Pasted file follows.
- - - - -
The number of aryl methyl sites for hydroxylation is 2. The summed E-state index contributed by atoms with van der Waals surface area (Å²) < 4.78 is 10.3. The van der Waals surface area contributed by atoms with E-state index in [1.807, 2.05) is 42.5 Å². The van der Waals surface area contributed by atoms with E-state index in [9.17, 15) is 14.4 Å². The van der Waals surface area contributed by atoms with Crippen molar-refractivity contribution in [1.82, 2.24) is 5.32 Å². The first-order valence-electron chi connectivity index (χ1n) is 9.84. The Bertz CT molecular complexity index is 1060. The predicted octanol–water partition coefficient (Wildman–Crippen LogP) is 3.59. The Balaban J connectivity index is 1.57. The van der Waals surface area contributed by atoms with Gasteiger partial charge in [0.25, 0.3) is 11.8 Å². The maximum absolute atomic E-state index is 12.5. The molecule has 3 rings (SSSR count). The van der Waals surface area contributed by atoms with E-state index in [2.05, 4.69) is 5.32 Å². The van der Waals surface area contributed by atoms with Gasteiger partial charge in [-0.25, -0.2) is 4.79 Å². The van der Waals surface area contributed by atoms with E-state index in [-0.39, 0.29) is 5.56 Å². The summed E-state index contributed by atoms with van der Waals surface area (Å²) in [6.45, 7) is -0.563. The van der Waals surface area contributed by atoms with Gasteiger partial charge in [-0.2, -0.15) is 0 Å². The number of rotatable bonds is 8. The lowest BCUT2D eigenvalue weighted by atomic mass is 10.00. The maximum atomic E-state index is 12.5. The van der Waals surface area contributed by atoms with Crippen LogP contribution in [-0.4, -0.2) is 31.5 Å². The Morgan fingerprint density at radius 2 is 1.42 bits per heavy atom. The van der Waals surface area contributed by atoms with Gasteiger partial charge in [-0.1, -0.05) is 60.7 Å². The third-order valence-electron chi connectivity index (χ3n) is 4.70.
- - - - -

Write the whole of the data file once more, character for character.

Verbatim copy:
The number of aryl methyl sites for hydroxylation is 2. The summed E-state index contributed by atoms with van der Waals surface area (Å²) < 4.78 is 10.3. The van der Waals surface area contributed by atoms with E-state index in [1.807, 2.05) is 42.5 Å². The van der Waals surface area contributed by atoms with E-state index in [9.17, 15) is 14.4 Å². The van der Waals surface area contributed by atoms with Crippen molar-refractivity contribution in [1.82, 2.24) is 5.32 Å². The first-order valence-electron chi connectivity index (χ1n) is 9.84. The Bertz CT molecular complexity index is 1060. The predicted octanol–water partition coefficient (Wildman–Crippen LogP) is 3.59. The Balaban J connectivity index is 1.57. The van der Waals surface area contributed by atoms with Gasteiger partial charge in [0.25, 0.3) is 11.8 Å². The maximum absolute atomic E-state index is 12.5. The molecule has 3 rings (SSSR count). The van der Waals surface area contributed by atoms with E-state index in [2.05, 4.69) is 5.32 Å². The van der Waals surface area contributed by atoms with Gasteiger partial charge in [-0.25, -0.2) is 4.79 Å². The van der Waals surface area contributed by atoms with E-state index in [-0.39, 0.29) is 5.56 Å². The summed E-state index contributed by atoms with van der Waals surface area (Å²) in [6.45, 7) is -0.563. The van der Waals surface area contributed by atoms with Gasteiger partial charge in [-0.2, -0.15) is 0 Å². The number of rotatable bonds is 8. The lowest BCUT2D eigenvalue weighted by atomic mass is 10.00. The maximum atomic E-state index is 12.5. The van der Waals surface area contributed by atoms with Crippen LogP contribution in [-0.4, -0.2) is 31.5 Å². The Morgan fingerprint density at radius 2 is 1.42 bits per heavy atom. The van der Waals surface area contributed by atoms with Gasteiger partial charge in [-0.1, -0.05) is 60.7 Å². The third-order valence-electron chi connectivity index (χ3n) is 4.70.